Monoclonal antibodies (mAb) to B7-1 and B7-2 have been used in vivo to examine the role of these ligands in T cell costimulation in normal and autoimmune mice. To determine whether in vivo treatment with B7 mAb might have significant effects on the immune response to these mAb, we assessed the immune response of BALB/c mice to isotype-matched (rat IgG2a) anti-B7-l and anti-B7-2 mAb. Eight-week-old BALB/c females received six weekly ip injections of either 1 μg, 10 μg, 100 μg or 500 μg of anti-B7-1, anti-B7-2 or a control rat IgG2a anti-ovalbumin mAb (OVA). At the two lowest doses, the immune response to both anti-B7 mAb was enhanced relative to the control mAb; it occurred immediately (mean titer one week after a single 10 μg dose was 1:50 and 1:256 for ant-B7-l and anti-B7-2, respectively, compared to no response to the control antibody), and it remained significantly greater (mean titer after 6 weeks of the 10 μg dose was l:256foranti-B7-l and 1:40% foranti-B7-2, compared to, 1:32 for anti-OVA; p<0.01 for all comparisons). In contrast, at high doses, both anti-B7 mAb blocked the mouse anti-rat mAb response (mean titer after 6 weeks of the 500 μg dose was undeteclable for both anti-B7 mAb, compared to 1:400 for the control mAb; p<0.01). These results imply that at low doses, which may be insufficient to block B7-T cell interactions, anti-B7 mAb may augment immune responses, perhaps through direct effects on B cells and APC. In contrast, at high doses, the anti-B7 mAb block immune responses by inhibiting T cell costimulation. These findings have implications regarding the interpretation of studies using anti-B7 mAb.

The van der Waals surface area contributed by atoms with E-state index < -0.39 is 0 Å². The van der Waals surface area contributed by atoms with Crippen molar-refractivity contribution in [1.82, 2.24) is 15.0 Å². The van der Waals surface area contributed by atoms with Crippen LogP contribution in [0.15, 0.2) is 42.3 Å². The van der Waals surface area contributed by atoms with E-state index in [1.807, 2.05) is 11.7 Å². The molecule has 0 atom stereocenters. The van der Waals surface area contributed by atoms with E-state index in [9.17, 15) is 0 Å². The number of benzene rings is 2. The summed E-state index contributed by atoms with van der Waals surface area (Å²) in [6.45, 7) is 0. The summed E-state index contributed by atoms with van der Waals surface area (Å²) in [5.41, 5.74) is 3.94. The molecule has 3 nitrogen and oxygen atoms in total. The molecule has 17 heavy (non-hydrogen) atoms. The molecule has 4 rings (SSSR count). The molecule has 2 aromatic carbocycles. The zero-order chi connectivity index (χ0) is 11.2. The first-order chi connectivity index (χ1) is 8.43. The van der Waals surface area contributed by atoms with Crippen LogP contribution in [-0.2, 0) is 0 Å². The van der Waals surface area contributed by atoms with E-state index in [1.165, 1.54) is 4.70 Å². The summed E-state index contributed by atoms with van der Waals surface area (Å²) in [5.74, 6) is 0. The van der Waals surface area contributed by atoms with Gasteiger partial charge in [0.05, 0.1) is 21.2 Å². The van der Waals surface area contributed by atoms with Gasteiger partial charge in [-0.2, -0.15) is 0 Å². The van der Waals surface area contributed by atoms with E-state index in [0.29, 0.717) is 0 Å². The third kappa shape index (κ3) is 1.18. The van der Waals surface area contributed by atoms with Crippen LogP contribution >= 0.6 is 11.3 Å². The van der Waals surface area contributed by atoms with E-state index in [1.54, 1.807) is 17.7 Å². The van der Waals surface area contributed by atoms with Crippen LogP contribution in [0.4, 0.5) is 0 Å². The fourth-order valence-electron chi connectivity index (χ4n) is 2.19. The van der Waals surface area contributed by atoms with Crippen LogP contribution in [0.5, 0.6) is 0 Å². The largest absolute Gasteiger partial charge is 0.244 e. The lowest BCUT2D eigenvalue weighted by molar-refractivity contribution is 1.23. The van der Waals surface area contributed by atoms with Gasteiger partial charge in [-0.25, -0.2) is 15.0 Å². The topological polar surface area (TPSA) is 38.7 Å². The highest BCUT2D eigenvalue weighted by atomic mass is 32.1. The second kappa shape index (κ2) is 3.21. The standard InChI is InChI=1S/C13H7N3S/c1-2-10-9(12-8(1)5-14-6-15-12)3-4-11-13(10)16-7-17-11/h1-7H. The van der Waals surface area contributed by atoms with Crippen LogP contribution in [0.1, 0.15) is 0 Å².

|Original language||English (US)|
|State||Published - 1996|
ASJC Scopus subject areas
- Molecular Biology